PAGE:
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On This Day in History: The Pilgrims Landed on Plymouth Rock

historic boat

On this day in 1620, the Mayflower landed in Plymouth, Massachusetts.

On December 18, 1620, the Mayflower landed in Plymouth, Massachusetts, and the Pilgrims aboard began their new settlement, Plymouth colony.  By the time the ship docked, the pilgrims had gone through a 14-year ordeal.  The Mayflower story began in 1606 when a group of Puritans in England established their own church, separate from the official Church of England.  This group was accused of treason and forced to leave the country.

The Puritans escaped to the Netherlands, where they struggled to adapt for 12 years.  Tired of their continued failure to earns a decent living, the group sought financial support from British merchants to set up a new colony in America.  On September 6, 1620, 102 passengers set off for the New World in the Mayflower.

After a long, harrowing journey, the pilgrims eventually landed at Plymouth.  However, their struggles did not end there.  The winter was brutal, and by spring of 1621, 50 of the original 102 settlers were dead.  In order to survive, the Pilgrims signed a peace treaty with the local Wampanoag Indians, aided by the English-speaking Squanto.  With help from the natives, the settlers learned to plant crops and survive off the land.  Eventually, as more settlers made their way to America, Plymouth grew into a prosperous shipbuilding and fishing center.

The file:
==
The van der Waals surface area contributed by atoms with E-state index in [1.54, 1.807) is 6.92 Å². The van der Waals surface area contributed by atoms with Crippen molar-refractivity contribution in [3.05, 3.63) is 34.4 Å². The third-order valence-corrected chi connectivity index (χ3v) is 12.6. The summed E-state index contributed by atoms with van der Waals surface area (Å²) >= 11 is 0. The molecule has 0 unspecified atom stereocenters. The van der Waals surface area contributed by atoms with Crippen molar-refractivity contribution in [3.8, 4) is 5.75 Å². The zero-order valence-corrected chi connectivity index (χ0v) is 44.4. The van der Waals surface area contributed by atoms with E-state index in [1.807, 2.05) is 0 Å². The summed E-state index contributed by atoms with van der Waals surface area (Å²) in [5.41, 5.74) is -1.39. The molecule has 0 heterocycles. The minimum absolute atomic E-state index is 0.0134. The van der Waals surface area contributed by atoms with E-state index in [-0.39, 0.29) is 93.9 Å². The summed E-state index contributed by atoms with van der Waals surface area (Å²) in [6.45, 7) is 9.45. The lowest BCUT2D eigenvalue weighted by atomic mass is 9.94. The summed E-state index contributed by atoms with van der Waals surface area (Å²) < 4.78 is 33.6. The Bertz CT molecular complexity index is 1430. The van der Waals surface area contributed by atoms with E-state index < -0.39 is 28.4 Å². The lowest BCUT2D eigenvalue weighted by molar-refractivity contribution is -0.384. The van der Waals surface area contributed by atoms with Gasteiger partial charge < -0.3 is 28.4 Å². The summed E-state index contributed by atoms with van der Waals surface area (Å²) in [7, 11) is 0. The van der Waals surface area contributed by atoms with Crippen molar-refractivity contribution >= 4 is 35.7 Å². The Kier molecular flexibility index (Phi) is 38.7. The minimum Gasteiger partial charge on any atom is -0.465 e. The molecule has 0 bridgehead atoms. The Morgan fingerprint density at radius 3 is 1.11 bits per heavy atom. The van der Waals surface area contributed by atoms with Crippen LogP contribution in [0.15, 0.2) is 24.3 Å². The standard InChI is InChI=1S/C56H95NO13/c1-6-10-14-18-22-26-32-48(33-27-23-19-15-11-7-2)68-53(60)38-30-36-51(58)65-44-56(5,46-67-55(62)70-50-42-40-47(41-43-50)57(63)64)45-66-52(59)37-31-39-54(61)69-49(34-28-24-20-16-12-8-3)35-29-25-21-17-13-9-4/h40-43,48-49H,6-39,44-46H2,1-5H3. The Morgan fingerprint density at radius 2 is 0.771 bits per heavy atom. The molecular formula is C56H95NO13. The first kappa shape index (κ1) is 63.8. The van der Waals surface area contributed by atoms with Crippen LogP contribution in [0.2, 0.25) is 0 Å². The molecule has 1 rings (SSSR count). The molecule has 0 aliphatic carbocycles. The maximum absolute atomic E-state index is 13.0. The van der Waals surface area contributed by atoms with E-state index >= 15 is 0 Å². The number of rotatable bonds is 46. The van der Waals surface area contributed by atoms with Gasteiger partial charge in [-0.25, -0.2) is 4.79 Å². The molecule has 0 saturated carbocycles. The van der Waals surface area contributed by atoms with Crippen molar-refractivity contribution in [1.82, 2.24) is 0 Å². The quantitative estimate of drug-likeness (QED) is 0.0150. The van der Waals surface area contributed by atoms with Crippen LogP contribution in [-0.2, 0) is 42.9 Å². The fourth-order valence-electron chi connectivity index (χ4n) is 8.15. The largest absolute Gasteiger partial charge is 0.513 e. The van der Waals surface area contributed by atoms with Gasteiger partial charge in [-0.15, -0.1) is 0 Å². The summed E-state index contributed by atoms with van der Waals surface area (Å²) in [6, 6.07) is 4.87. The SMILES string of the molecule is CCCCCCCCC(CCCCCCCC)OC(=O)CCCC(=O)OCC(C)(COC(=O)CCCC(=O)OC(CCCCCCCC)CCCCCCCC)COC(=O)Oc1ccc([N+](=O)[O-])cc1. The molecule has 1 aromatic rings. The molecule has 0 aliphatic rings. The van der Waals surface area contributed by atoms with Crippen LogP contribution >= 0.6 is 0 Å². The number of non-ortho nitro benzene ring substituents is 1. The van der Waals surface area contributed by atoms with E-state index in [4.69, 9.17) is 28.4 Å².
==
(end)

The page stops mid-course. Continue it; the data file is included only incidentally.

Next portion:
We at The Maria Sanchez Show hope you will join us as we learn more about American history on the anniversary of the Mayflower’s landing.  Don’t forget to check out our latest program, Shadow Politics with Senator Michael D. Brown.   Tune in on Sundays at 4:00 p.m. PST/7:00 p.m. EST.

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